“It never did register,” Nicklaus said. “I mean that’s the phenomenon everybody can’t understand. ‘How can you not hear the gallery?’ I say, 'I was playing golf.' I paid no attention to anybody. I wasn’t interested in that.”

The 1960 U.S. Open is Palmer’s career-defining moment, but the championship would soon also be part of his stunning Rolodex of gut-wrenching major-championship losses. Starting with the playoff loss to Nicklaus in 1962, Palmer also lost playoffs in 1963 (Julius Boros) and 1966 (Billy Casper). Palmer would also finish second to Nicklaus by four strokes in 1967.

It was that overtime defeat to Casper at San Francisco’s Olympic Club that will go down as one of the biggest head-scratchers in major championship history.

Much has been made about Greg Norman blowing a six-shot lead starting the final round at the 1996 Masters. Palmer blew a seven-shot advantage with nine holes to go.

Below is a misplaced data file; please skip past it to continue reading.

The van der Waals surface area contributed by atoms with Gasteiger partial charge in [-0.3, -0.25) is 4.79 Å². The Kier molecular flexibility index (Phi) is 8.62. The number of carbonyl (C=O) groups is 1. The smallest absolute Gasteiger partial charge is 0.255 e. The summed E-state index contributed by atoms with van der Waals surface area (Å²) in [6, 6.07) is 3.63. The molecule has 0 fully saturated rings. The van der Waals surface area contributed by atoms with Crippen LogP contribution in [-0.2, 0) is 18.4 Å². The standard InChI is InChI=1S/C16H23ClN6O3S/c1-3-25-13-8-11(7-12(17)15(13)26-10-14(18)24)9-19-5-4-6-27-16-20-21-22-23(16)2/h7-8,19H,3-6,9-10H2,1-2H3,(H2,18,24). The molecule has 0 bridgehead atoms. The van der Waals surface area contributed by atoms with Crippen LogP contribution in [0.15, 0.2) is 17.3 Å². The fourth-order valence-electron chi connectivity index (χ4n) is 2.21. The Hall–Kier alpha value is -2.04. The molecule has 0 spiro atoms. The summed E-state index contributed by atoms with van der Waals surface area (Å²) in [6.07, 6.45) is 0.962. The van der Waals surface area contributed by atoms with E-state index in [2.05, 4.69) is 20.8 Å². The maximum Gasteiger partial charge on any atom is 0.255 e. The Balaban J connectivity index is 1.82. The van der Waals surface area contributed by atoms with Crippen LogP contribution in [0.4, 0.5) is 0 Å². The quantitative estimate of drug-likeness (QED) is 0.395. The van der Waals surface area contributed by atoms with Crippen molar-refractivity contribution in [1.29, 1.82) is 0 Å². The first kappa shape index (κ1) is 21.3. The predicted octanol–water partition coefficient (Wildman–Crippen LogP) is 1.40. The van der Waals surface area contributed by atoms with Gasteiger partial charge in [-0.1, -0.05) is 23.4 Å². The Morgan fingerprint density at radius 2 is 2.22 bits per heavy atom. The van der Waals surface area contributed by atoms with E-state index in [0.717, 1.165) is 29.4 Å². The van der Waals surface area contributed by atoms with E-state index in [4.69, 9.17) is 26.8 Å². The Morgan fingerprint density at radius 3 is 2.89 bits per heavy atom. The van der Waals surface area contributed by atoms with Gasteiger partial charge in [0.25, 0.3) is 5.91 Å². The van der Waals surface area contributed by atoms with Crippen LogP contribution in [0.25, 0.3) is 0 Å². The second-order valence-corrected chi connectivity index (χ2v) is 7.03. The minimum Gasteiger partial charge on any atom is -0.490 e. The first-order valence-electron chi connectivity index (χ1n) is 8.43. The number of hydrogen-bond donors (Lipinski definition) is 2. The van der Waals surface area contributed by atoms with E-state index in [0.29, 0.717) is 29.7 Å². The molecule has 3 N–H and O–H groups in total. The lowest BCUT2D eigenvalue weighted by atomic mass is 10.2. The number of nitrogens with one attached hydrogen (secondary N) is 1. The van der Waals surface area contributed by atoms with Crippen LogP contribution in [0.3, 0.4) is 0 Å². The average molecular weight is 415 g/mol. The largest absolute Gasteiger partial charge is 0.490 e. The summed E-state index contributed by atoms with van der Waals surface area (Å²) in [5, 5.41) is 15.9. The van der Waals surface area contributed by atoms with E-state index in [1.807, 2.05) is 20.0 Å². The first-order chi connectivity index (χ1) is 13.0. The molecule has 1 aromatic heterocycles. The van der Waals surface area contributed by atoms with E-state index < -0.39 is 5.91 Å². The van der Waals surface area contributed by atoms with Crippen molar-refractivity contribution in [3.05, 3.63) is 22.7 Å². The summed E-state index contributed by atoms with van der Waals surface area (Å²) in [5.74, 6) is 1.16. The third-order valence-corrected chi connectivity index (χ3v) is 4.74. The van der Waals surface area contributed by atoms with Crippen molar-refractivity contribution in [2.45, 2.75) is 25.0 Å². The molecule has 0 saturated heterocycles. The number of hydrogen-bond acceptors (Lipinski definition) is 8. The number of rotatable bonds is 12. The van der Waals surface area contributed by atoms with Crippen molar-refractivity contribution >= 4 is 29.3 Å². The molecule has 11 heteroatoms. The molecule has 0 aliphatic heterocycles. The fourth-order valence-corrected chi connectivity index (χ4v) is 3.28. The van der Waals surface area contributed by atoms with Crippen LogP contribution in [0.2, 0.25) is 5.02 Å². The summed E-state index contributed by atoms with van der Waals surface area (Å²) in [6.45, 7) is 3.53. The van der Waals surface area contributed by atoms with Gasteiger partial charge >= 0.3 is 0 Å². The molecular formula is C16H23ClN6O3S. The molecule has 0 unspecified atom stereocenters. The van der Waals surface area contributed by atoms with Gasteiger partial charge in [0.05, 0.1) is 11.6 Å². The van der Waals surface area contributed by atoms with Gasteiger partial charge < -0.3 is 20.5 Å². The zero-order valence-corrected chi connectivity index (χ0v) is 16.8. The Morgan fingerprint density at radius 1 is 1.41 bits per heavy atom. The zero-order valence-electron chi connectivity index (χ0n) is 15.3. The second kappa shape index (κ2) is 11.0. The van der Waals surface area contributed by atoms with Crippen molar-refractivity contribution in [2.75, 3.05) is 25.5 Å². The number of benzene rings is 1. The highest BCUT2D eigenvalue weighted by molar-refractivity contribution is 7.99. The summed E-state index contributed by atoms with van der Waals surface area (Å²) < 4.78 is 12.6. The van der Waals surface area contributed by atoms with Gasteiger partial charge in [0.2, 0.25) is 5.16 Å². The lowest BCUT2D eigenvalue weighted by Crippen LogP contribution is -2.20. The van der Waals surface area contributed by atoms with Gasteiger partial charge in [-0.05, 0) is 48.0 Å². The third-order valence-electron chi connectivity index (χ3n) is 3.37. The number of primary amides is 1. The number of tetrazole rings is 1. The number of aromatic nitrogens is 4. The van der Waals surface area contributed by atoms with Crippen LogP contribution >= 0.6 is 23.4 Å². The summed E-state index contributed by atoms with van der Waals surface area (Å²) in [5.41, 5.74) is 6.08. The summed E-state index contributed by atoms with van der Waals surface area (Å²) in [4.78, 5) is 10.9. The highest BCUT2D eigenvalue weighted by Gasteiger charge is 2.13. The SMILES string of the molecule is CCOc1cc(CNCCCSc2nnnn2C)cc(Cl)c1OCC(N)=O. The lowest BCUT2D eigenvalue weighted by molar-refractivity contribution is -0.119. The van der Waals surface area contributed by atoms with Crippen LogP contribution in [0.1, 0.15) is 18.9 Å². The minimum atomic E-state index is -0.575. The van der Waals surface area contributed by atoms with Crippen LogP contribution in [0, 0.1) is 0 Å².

Just like when he was standing in the 18th fairway at the 1961 Masters, Palmer got ahead of himself and forgot to take care of business. Instead of keeping his focus on playing the course, Palmer felt he had the tournament secure and now he wanted to beat Ben Hogan’s U.S. Open record of 276. Palmer and Hogan were never buddies, and now Palmer had a chance to erase one of Hogan’s hallmark records in the tournament that defined the Hawk’s legendary career.

Once Palmer lost his focus, his lead quickly evaporated.

He was still five shots ahead of Casper with four holes to play, but Palmer bogeyed the par-3 15th and Casper made a birdie.

Now he was three up with three to play.

At the par-5 16th, another two-shot swing.

One up with two to play.